We’ll show off the common HSV (Hue, Saturation, Value) system this time, but mostly we’re showing off more about ColorTheory application. HSV per se was developed in the 1970′s at the legendary PARC and NYIT research centers , but really they were just making the engineer’s RGB model friendlier with more painterly color models.

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Yes, There’s Math in Color Theory

Sunday, November 4th, 2012

Fourth in a series of blog entries about color theory with live help from the ColorTheory (Step 4) .  First_post,  Prev_post,  Next_post

The RBG model is a simple one. There are three lights, R, G, and B. There are three numbers, each ranging from 0 to 255, each saying how bright that light should be. The lights could be the three phosphers in a cathode ray monitory, or three laser diodes in an LED display.

But that is also the difficulty with RGB from a scientific viewpoint. Each new set of lights represent a new set of colors. There was the NTSC standard for TV in 1953, with PAL for the Europeans. Adobe has one, as does Apple. Wikipeida lists a sample of thirteen different RGB standards. CYMK is even worse, as every new printer has its own CYMK color separation model.

From a scientific viewpoint, a more stable viewpoint is to base the color model by matching the cone receptors of the eye. And the most venerable of these is the CIE XYZ model (with the 1931 two degree observer), developed in 1931 on the basis of color observation experiments. So venerable that even though CIE itself has offered alternate definitions based on more recent research , the one that all current popular non-proprietary color models, including the RGB models and the CYMK models, and the CIE’s own CIELAB and CIECAM02 color appearance models, all remain based on the 1931 version.

Of particular note is the standard color model for HTML color, the sRGB model, defined in 2002. It is defined by starting with XYZ with a matrix transformation plus a nonlinear luminance function .

And now let’s show off some of the math.

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The 90% Color Wheel

Wednesday, October 31st, 2012

Third in a series of blog entries about color theory with live help from the ColorTheory (Step 3).  First_post,  Prev_post,  Next_post

The Yurmby (RGB, CYM) wheel is not the original color wheel, nor is it the most common color wheel. The most common is the one first proposed by Newton as part of his prism studies and refined from there. It defines three primary colors of Red, Blue, and Yellow, and secondary colors of Orange, Green, and Purple. Only 8% of the color wheels in Google image are Yurmby, 90% are the Traditional wheel, with 2% “other”.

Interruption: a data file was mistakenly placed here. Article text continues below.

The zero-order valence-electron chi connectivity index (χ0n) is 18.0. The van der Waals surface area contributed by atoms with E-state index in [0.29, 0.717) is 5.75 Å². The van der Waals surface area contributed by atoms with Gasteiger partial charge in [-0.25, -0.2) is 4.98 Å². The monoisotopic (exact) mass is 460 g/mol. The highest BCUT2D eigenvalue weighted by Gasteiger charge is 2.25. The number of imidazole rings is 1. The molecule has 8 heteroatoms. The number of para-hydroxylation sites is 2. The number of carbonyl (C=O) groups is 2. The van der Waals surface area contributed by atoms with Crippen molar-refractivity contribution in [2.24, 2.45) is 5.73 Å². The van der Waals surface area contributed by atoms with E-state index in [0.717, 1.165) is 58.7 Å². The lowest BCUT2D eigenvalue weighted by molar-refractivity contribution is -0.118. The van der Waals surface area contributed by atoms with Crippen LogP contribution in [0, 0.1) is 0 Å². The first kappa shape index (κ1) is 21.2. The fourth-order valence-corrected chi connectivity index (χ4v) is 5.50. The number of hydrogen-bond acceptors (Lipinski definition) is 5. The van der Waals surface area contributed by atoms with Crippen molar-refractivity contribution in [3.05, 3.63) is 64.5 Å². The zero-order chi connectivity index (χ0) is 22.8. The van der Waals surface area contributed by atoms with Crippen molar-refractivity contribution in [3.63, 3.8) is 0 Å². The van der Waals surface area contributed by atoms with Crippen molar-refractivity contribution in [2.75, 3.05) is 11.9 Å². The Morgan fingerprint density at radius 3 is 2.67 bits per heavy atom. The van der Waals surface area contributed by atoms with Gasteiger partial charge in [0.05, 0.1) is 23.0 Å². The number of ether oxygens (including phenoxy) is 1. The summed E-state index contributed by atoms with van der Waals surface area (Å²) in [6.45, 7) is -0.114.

The Traditional wheel has been in use for almost 250 years. The first three-color printing process developed in 1710 was based on RYB, with a four-color RYBK soon to follow.

There is no doubt that the Yurmby wheel is mathematically accurate as to how it represents RGB and CYMK colors. Why does the traditional wheel insist on being so useful that it has stayed in use for the last three centuries?

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The Simplest Way to Colors

Sunday, October 28th, 2012

Second in a series of blog entries about color theory with live help from the ColorTheory(Step 2) First_post,  Next_post

The first thing I want to illustrate what James Gurney calls the Yurmby wheel. It is a concise summary of the engineer’s answer to the question of color- what is the simplest way to make colors?

Additive colors

The modern engineer (for this discussion, anytime after color TV) was uses three lights to make color, one red light, one green light, and one blue light, to make up the RGB color system . This works because the eye in most people sees color through three types of cone cells, red-sensitive, green-sensitive, and blue-sensitive (there are exceptions, look here and here). It’s the basis of LED flat computer screens and it is the standard for defining color in HTML for the World Wide Web. It also goes by the name of the “additive color model” and is often illustrated by a figure like the one on the right.

But the engineers were preceded by the printers, who have been using three colors (plus black for a clean look) cyan, magenta, and yellow for full color printing since 1902 in the CYMK color system . It goes by the name of the “subtractive color model” and is often illustrated by a figure like the one to the left.

Subtractive Colors

Note that both figures cycle through the same six colors- red, yellow, green, cyan, blue, and magenta. So let’s show how they are just two views of the same color wheel.

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Why I Care About Color

Wednesday, October 24th, 2012

First in a series of blog entries about color theory, with live help fromĀ  ColorTheory (Step 1) .  Next_post

This seris of posts started as an attempt to answer some very basic questions…

How can we choose harmonious colors? Colors that look good together, but also are distinct from each other?

I started with the goal of experimenting with programming web applications. But no matter what framework I started with, the first thing I always had to do was use HTML and CSS to format something that looks good. And that always devolved into issues about colors, or be happy with gray.

My initial design approach seemed straight-forward- choose a nice picture (which can be re-used in the blog banner) with good color harmony, and choose colors from the picture. You can see the results…

You can see the results in this blog and in the ColorTheory (Step 1) . The results were workable, but muddy. Picking colors that looked nice on their own and not just in the context of the picture was difficult. For example, my attempt to get a good yellow from the rear wheel in the figure only resulted in a creamy taupe without much distinction.